Their path to the All-Ireland final included a Munster club semi-final against Austin Stacks which took three draws and a fourth game to finally settle a series that Spillane refers to as ‘the greatest club matches ever played.’
Bell played a leading role throughout their run to the final, scoring 1-1 in the eventual decider against the Stacks.
“Richie was our centre-forward and was one of those fellas on a football field you would call a warrior,” remarks Spillane. “He wasn’t in it for glory or there to put his name on the scoresheet when there was a better pass on to a teammate. Richie was a team player.
“In terms of fitness, Richie was ahead of his time. There was nothing to match his upper body strength but he was low key and low profile, and just went out and played the game. He wasn’t a box office name and wasn’t one of those guys that sought the limelight but he still delivered a performance in every game.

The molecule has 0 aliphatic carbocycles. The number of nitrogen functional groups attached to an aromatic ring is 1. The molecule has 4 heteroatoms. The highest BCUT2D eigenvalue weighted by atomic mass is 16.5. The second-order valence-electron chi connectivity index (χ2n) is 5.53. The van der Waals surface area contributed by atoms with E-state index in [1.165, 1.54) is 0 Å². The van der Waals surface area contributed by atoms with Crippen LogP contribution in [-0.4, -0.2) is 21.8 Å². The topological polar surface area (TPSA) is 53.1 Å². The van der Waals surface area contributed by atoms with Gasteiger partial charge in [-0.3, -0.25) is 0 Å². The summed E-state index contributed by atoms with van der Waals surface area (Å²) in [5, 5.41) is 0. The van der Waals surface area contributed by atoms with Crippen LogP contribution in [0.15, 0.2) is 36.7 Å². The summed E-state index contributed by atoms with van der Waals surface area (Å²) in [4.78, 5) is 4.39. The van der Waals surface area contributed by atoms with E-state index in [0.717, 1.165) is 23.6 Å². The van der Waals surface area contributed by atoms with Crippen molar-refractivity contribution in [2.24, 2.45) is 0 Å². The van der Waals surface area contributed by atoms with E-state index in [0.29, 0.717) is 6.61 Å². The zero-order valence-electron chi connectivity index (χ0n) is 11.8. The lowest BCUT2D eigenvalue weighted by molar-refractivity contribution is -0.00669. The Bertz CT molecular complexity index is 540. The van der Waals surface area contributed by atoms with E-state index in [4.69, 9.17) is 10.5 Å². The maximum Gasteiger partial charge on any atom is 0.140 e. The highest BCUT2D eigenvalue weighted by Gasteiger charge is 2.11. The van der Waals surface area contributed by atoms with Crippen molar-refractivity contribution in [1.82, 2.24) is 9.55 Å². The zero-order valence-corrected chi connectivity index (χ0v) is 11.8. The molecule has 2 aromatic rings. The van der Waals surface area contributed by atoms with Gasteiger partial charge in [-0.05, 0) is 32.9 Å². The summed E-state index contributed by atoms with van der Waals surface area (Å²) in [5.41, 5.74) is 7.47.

“We shared great days together and I couldn’t say enough nice things about him. He was a gentleman, one of the nicest guys you would ever meet in all your born days on or off the football field.”
Richie had effectively retired as an inter-county player at this stage, as his main focus was on coaching with the Mayo senior team, but he did get involved as a player again in the 1983 campaign.
Another member of the panel from this time, Martin Carney, told the Western People how Richie played his part in Mayo’s success throughout the early to mid-1980s.
“Before any of us knew about All-Irelands, Richie had one in his back pocket with Thomond College. As a human being, he was a very sincere lad, a good guy to know. You were better for knowing him because he was a warm character.
“Richie was at the cutting edge of football at the time and he was part of the first batch of players to look at football differently. Back then, many would have looked at him and his contemporaries with a little bit of suspicion because of the revolution they were bringing to the game but the fact he was such a good person, a person who commanded so much respect, helped him spread his message so to speak.”
Martin Carney says that Bell brought in new methods when he became part of Mayo’s senior management teams in the late ‘70s and early ‘80s.